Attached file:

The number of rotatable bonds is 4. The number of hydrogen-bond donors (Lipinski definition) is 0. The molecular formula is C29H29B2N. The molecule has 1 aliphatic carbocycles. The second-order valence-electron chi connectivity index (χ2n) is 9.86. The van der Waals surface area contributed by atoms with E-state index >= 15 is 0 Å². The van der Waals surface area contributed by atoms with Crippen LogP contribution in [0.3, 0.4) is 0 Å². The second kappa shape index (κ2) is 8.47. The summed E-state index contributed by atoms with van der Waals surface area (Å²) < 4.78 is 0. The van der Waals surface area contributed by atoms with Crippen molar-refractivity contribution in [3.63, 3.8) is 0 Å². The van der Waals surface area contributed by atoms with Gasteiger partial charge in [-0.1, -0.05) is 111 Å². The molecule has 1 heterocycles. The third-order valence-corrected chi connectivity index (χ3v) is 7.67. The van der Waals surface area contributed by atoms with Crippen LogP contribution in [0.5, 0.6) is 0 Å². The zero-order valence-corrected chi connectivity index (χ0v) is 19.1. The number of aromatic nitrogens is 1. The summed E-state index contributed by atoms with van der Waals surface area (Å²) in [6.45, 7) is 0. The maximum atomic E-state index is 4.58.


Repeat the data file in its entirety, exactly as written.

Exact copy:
The number of rotatable bonds is 4. The number of hydrogen-bond donors (Lipinski definition) is 0. The molecular formula is C29H29B2N. The molecule has 1 aliphatic carbocycles. The second-order valence-electron chi connectivity index (χ2n) is 9.86. The van der Waals surface area contributed by atoms with E-state index >= 15 is 0 Å². The van der Waals surface area contributed by atoms with Crippen LogP contribution in [0.3, 0.4) is 0 Å². The second kappa shape index (κ2) is 8.47. The summed E-state index contributed by atoms with van der Waals surface area (Å²) < 4.78 is 0. The van der Waals surface area contributed by atoms with Crippen molar-refractivity contribution in [3.63, 3.8) is 0 Å². The van der Waals surface area contributed by atoms with Gasteiger partial charge in [-0.1, -0.05) is 111 Å². The molecule has 1 heterocycles. The third-order valence-corrected chi connectivity index (χ3v) is 7.67. The van der Waals surface area contributed by atoms with Crippen LogP contribution in [0.5, 0.6) is 0 Å². The zero-order valence-corrected chi connectivity index (χ0v) is 19.1. The number of aromatic nitrogens is 1. The summed E-state index contributed by atoms with van der Waals surface area (Å²) in [6.45, 7) is 0. The maximum atomic E-state index is 4.58.